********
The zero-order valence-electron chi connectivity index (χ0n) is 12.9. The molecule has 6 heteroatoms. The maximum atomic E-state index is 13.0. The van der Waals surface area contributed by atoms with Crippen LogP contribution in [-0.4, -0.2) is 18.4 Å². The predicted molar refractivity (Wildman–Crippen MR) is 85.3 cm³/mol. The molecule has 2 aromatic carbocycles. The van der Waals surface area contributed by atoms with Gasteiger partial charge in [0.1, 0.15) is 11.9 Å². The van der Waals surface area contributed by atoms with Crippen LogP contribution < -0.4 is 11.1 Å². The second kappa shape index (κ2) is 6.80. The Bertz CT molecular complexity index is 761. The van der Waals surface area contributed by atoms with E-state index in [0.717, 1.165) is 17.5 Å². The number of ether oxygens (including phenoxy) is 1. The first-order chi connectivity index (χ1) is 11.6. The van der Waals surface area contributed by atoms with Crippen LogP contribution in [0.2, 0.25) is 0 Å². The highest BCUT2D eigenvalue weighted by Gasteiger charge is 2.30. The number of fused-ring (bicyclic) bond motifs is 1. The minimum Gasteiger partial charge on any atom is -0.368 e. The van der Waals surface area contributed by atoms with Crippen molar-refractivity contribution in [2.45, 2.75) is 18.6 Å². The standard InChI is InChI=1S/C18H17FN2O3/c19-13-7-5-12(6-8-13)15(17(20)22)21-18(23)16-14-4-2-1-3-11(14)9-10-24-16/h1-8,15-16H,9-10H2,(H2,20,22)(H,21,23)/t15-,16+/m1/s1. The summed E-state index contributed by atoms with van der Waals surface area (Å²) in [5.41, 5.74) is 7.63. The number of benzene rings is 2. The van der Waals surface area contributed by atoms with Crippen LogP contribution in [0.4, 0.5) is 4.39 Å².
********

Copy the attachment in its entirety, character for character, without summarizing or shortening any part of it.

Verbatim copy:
The zero-order valence-electron chi connectivity index (χ0n) is 12.9. The molecule has 6 heteroatoms. The maximum atomic E-state index is 13.0. The van der Waals surface area contributed by atoms with Crippen LogP contribution in [-0.4, -0.2) is 18.4 Å². The predicted molar refractivity (Wildman–Crippen MR) is 85.3 cm³/mol. The molecule has 2 aromatic carbocycles. The van der Waals surface area contributed by atoms with Gasteiger partial charge in [0.1, 0.15) is 11.9 Å². The van der Waals surface area contributed by atoms with Crippen LogP contribution < -0.4 is 11.1 Å². The second kappa shape index (κ2) is 6.80. The Bertz CT molecular complexity index is 761. The van der Waals surface area contributed by atoms with E-state index in [0.717, 1.165) is 17.5 Å². The number of ether oxygens (including phenoxy) is 1. The first-order chi connectivity index (χ1) is 11.6. The van der Waals surface area contributed by atoms with Crippen LogP contribution in [0.2, 0.25) is 0 Å². The highest BCUT2D eigenvalue weighted by Gasteiger charge is 2.30. The number of fused-ring (bicyclic) bond motifs is 1. The minimum Gasteiger partial charge on any atom is -0.368 e. The van der Waals surface area contributed by atoms with Crippen molar-refractivity contribution in [2.45, 2.75) is 18.6 Å². The standard InChI is InChI=1S/C18H17FN2O3/c19-13-7-5-12(6-8-13)15(17(20)22)21-18(23)16-14-4-2-1-3-11(14)9-10-24-16/h1-8,15-16H,9-10H2,(H2,20,22)(H,21,23)/t15-,16+/m1/s1. The summed E-state index contributed by atoms with van der Waals surface area (Å²) in [5.41, 5.74) is 7.63. The number of benzene rings is 2. The van der Waals surface area contributed by atoms with Crippen LogP contribution in [0.4, 0.5) is 4.39 Å².